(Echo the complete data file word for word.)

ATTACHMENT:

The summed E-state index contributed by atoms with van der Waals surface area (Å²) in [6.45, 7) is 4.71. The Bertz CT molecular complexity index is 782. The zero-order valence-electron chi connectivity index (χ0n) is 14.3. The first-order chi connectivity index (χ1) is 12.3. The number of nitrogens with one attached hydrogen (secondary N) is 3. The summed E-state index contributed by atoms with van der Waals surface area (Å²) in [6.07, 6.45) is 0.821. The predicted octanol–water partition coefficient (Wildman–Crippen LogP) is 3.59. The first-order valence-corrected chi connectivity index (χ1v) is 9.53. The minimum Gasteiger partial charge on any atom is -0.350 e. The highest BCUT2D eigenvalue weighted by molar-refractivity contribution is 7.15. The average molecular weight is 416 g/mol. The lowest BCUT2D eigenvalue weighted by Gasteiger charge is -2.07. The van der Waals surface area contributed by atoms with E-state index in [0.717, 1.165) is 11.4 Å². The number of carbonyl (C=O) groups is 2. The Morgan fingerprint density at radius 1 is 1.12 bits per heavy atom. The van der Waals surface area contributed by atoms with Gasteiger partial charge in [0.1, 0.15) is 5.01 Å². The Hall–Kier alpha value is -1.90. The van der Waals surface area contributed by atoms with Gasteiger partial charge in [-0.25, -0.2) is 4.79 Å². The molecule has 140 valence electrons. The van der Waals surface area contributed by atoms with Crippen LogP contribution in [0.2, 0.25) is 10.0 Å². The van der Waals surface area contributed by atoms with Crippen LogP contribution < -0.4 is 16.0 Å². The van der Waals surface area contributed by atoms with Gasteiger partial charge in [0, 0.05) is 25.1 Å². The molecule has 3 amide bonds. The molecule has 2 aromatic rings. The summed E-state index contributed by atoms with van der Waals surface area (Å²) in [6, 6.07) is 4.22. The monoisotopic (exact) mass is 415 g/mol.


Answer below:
The summed E-state index contributed by atoms with van der Waals surface area (Å²) in [6.45, 7) is 4.71. The Bertz CT molecular complexity index is 782. The zero-order valence-electron chi connectivity index (χ0n) is 14.3. The first-order chi connectivity index (χ1) is 12.3. The number of nitrogens with one attached hydrogen (secondary N) is 3. The summed E-state index contributed by atoms with van der Waals surface area (Å²) in [6.07, 6.45) is 0.821. The predicted octanol–water partition coefficient (Wildman–Crippen LogP) is 3.59. The first-order valence-corrected chi connectivity index (χ1v) is 9.53. The minimum Gasteiger partial charge on any atom is -0.350 e. The highest BCUT2D eigenvalue weighted by molar-refractivity contribution is 7.15. The average molecular weight is 416 g/mol. The lowest BCUT2D eigenvalue weighted by Gasteiger charge is -2.07. The van der Waals surface area contributed by atoms with E-state index in [0.717, 1.165) is 11.4 Å². The number of carbonyl (C=O) groups is 2. The Morgan fingerprint density at radius 1 is 1.12 bits per heavy atom. The van der Waals surface area contributed by atoms with Gasteiger partial charge in [0.1, 0.15) is 5.01 Å². The Hall–Kier alpha value is -1.90. The van der Waals surface area contributed by atoms with Gasteiger partial charge in [-0.25, -0.2) is 4.79 Å². The molecule has 140 valence electrons. The van der Waals surface area contributed by atoms with Crippen LogP contribution in [0.2, 0.25) is 10.0 Å². The van der Waals surface area contributed by atoms with Crippen LogP contribution < -0.4 is 16.0 Å². The van der Waals surface area contributed by atoms with Gasteiger partial charge in [0, 0.05) is 25.1 Å². The molecule has 3 amide bonds. The molecule has 2 aromatic rings. The summed E-state index contributed by atoms with van der Waals surface area (Å²) in [6, 6.07) is 4.22. The monoisotopic (exact) mass is 415 g/mol.